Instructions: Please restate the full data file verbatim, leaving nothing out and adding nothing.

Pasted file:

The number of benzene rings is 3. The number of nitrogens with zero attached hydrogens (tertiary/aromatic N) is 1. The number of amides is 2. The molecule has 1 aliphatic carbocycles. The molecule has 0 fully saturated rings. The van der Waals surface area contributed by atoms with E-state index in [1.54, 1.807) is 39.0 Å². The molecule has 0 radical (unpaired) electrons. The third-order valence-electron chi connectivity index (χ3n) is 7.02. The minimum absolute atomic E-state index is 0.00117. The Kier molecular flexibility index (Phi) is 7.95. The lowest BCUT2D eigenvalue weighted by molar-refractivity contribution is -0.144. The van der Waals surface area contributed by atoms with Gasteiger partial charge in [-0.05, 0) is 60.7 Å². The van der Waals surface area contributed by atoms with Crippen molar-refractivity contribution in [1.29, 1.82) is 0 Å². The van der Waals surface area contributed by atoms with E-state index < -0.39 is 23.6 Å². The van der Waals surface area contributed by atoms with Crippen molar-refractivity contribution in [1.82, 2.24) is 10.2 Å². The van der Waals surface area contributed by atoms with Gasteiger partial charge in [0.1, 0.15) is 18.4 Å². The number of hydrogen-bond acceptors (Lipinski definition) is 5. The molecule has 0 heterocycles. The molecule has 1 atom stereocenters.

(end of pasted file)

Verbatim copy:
The number of benzene rings is 3. The number of nitrogens with zero attached hydrogens (tertiary/aromatic N) is 1. The number of amides is 2. The molecule has 1 aliphatic carbocycles. The molecule has 0 fully saturated rings. The van der Waals surface area contributed by atoms with E-state index in [1.54, 1.807) is 39.0 Å². The molecule has 0 radical (unpaired) electrons. The third-order valence-electron chi connectivity index (χ3n) is 7.02. The minimum absolute atomic E-state index is 0.00117. The Kier molecular flexibility index (Phi) is 7.95. The lowest BCUT2D eigenvalue weighted by molar-refractivity contribution is -0.144. The van der Waals surface area contributed by atoms with Gasteiger partial charge in [-0.05, 0) is 60.7 Å². The van der Waals surface area contributed by atoms with Crippen molar-refractivity contribution in [1.29, 1.82) is 0 Å². The van der Waals surface area contributed by atoms with E-state index < -0.39 is 23.6 Å². The van der Waals surface area contributed by atoms with Crippen molar-refractivity contribution in [1.82, 2.24) is 10.2 Å². The van der Waals surface area contributed by atoms with Gasteiger partial charge in [0.1, 0.15) is 18.4 Å². The number of hydrogen-bond acceptors (Lipinski definition) is 5. The molecule has 0 heterocycles. The molecule has 1 atom stereocenters.